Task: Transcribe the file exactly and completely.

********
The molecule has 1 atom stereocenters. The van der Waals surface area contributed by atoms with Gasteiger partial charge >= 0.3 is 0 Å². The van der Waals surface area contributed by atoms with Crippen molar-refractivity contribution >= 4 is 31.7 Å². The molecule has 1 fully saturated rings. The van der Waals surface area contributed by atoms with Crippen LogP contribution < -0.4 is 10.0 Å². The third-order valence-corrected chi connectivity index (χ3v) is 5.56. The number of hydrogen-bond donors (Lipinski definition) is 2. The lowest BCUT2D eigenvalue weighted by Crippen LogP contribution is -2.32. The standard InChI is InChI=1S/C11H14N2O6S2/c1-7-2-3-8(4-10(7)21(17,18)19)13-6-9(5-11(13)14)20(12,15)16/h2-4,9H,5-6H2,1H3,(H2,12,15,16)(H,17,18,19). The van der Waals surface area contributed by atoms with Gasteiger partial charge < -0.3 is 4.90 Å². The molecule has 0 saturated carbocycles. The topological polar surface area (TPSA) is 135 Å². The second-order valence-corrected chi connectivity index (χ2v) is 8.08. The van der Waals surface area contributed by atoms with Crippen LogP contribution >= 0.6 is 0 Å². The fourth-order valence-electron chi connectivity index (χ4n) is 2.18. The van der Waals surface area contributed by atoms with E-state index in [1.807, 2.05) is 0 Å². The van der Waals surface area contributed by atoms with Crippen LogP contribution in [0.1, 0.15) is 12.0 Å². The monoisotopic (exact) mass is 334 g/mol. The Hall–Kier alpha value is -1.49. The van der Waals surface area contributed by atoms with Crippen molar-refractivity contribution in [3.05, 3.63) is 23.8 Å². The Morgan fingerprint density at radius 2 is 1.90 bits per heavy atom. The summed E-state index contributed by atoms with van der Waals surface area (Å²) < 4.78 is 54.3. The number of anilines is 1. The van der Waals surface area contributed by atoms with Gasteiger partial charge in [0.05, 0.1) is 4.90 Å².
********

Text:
The molecule has 1 atom stereocenters. The van der Waals surface area contributed by atoms with Gasteiger partial charge >= 0.3 is 0 Å². The van der Waals surface area contributed by atoms with Crippen molar-refractivity contribution >= 4 is 31.7 Å². The molecule has 1 fully saturated rings. The van der Waals surface area contributed by atoms with Crippen LogP contribution < -0.4 is 10.0 Å². The third-order valence-corrected chi connectivity index (χ3v) is 5.56. The number of hydrogen-bond donors (Lipinski definition) is 2. The lowest BCUT2D eigenvalue weighted by Crippen LogP contribution is -2.32. The standard InChI is InChI=1S/C11H14N2O6S2/c1-7-2-3-8(4-10(7)21(17,18)19)13-6-9(5-11(13)14)20(12,15)16/h2-4,9H,5-6H2,1H3,(H2,12,15,16)(H,17,18,19). The van der Waals surface area contributed by atoms with Gasteiger partial charge < -0.3 is 4.90 Å². The molecule has 0 saturated carbocycles. The topological polar surface area (TPSA) is 135 Å². The second-order valence-corrected chi connectivity index (χ2v) is 8.08. The van der Waals surface area contributed by atoms with Crippen LogP contribution >= 0.6 is 0 Å². The fourth-order valence-electron chi connectivity index (χ4n) is 2.18. The van der Waals surface area contributed by atoms with E-state index in [1.807, 2.05) is 0 Å². The van der Waals surface area contributed by atoms with Crippen LogP contribution in [0.1, 0.15) is 12.0 Å². The monoisotopic (exact) mass is 334 g/mol. The Hall–Kier alpha value is -1.49. The van der Waals surface area contributed by atoms with Crippen molar-refractivity contribution in [3.05, 3.63) is 23.8 Å². The Morgan fingerprint density at radius 2 is 1.90 bits per heavy atom. The summed E-state index contributed by atoms with van der Waals surface area (Å²) < 4.78 is 54.3. The number of anilines is 1. The van der Waals surface area contributed by atoms with Gasteiger partial charge in [0.05, 0.1) is 4.90 Å².